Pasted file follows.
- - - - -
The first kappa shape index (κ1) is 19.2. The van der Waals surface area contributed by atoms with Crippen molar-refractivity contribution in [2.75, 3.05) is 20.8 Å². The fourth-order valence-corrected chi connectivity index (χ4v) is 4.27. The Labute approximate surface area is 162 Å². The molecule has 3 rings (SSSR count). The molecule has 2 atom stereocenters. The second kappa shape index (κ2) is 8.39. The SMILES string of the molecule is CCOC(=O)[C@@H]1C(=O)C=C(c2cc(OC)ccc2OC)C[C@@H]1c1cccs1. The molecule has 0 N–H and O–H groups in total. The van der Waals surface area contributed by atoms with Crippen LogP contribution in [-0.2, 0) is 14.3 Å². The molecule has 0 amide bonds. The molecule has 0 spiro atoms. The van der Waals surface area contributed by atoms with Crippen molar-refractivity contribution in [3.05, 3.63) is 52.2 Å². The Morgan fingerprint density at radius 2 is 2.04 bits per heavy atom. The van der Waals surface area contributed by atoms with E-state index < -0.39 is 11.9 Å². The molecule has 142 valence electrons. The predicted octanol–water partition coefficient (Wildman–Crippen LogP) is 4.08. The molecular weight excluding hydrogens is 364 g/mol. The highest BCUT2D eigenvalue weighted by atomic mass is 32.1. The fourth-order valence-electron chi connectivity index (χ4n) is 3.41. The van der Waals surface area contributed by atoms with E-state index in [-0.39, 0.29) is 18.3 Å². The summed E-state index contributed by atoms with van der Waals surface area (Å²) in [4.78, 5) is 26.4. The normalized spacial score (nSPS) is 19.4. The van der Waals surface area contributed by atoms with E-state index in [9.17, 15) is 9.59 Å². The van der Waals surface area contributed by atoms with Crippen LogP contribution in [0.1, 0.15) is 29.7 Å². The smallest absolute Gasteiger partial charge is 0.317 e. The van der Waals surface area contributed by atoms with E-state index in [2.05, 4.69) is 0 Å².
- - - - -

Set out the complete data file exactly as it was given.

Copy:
The first kappa shape index (κ1) is 19.2. The van der Waals surface area contributed by atoms with Crippen molar-refractivity contribution in [2.75, 3.05) is 20.8 Å². The fourth-order valence-corrected chi connectivity index (χ4v) is 4.27. The Labute approximate surface area is 162 Å². The molecule has 3 rings (SSSR count). The molecule has 2 atom stereocenters. The second kappa shape index (κ2) is 8.39. The SMILES string of the molecule is CCOC(=O)[C@@H]1C(=O)C=C(c2cc(OC)ccc2OC)C[C@@H]1c1cccs1. The molecule has 0 N–H and O–H groups in total. The van der Waals surface area contributed by atoms with Crippen LogP contribution in [-0.2, 0) is 14.3 Å². The molecule has 0 amide bonds. The molecule has 0 spiro atoms. The van der Waals surface area contributed by atoms with Crippen molar-refractivity contribution in [3.05, 3.63) is 52.2 Å². The Morgan fingerprint density at radius 2 is 2.04 bits per heavy atom. The van der Waals surface area contributed by atoms with E-state index < -0.39 is 11.9 Å². The molecule has 142 valence electrons. The predicted octanol–water partition coefficient (Wildman–Crippen LogP) is 4.08. The molecular weight excluding hydrogens is 364 g/mol. The highest BCUT2D eigenvalue weighted by atomic mass is 32.1. The fourth-order valence-electron chi connectivity index (χ4n) is 3.41. The van der Waals surface area contributed by atoms with E-state index in [-0.39, 0.29) is 18.3 Å². The summed E-state index contributed by atoms with van der Waals surface area (Å²) in [4.78, 5) is 26.4. The normalized spacial score (nSPS) is 19.4. The van der Waals surface area contributed by atoms with E-state index in [9.17, 15) is 9.59 Å². The van der Waals surface area contributed by atoms with Crippen LogP contribution in [0.1, 0.15) is 29.7 Å². The smallest absolute Gasteiger partial charge is 0.317 e. The van der Waals surface area contributed by atoms with E-state index in [2.05, 4.69) is 0 Å².